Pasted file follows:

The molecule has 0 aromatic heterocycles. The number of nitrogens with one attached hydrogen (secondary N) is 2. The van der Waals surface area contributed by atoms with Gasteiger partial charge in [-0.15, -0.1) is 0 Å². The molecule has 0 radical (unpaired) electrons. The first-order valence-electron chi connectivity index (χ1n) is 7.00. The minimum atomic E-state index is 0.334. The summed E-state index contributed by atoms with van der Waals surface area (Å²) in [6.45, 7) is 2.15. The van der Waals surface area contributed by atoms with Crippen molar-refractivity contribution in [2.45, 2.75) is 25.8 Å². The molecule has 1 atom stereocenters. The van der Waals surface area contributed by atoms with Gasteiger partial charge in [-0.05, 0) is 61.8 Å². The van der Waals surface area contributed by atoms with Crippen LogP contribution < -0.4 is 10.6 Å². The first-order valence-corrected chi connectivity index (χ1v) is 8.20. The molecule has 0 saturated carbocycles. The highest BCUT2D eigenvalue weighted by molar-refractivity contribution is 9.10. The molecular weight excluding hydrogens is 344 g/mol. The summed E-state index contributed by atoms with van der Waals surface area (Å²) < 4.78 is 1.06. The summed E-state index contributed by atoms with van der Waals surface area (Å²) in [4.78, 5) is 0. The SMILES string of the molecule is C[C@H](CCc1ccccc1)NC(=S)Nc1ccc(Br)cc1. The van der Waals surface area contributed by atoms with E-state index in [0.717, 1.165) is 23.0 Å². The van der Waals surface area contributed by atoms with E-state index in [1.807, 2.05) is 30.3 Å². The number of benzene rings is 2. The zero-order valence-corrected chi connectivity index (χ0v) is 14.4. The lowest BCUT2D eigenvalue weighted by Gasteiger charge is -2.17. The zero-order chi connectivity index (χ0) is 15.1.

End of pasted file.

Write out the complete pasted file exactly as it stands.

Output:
The molecule has 0 aromatic heterocycles. The number of nitrogens with one attached hydrogen (secondary N) is 2. The van der Waals surface area contributed by atoms with Gasteiger partial charge in [-0.15, -0.1) is 0 Å². The molecule has 0 radical (unpaired) electrons. The first-order valence-electron chi connectivity index (χ1n) is 7.00. The minimum atomic E-state index is 0.334. The summed E-state index contributed by atoms with van der Waals surface area (Å²) in [6.45, 7) is 2.15. The van der Waals surface area contributed by atoms with Crippen molar-refractivity contribution in [2.45, 2.75) is 25.8 Å². The molecule has 1 atom stereocenters. The van der Waals surface area contributed by atoms with Gasteiger partial charge in [-0.05, 0) is 61.8 Å². The van der Waals surface area contributed by atoms with Crippen LogP contribution < -0.4 is 10.6 Å². The first-order valence-corrected chi connectivity index (χ1v) is 8.20. The molecule has 0 saturated carbocycles. The highest BCUT2D eigenvalue weighted by molar-refractivity contribution is 9.10. The molecular weight excluding hydrogens is 344 g/mol. The summed E-state index contributed by atoms with van der Waals surface area (Å²) < 4.78 is 1.06. The summed E-state index contributed by atoms with van der Waals surface area (Å²) in [4.78, 5) is 0. The SMILES string of the molecule is C[C@H](CCc1ccccc1)NC(=S)Nc1ccc(Br)cc1. The van der Waals surface area contributed by atoms with E-state index in [0.717, 1.165) is 23.0 Å². The van der Waals surface area contributed by atoms with E-state index in [1.807, 2.05) is 30.3 Å². The number of benzene rings is 2. The zero-order valence-corrected chi connectivity index (χ0v) is 14.4. The lowest BCUT2D eigenvalue weighted by Gasteiger charge is -2.17. The zero-order chi connectivity index (χ0) is 15.1.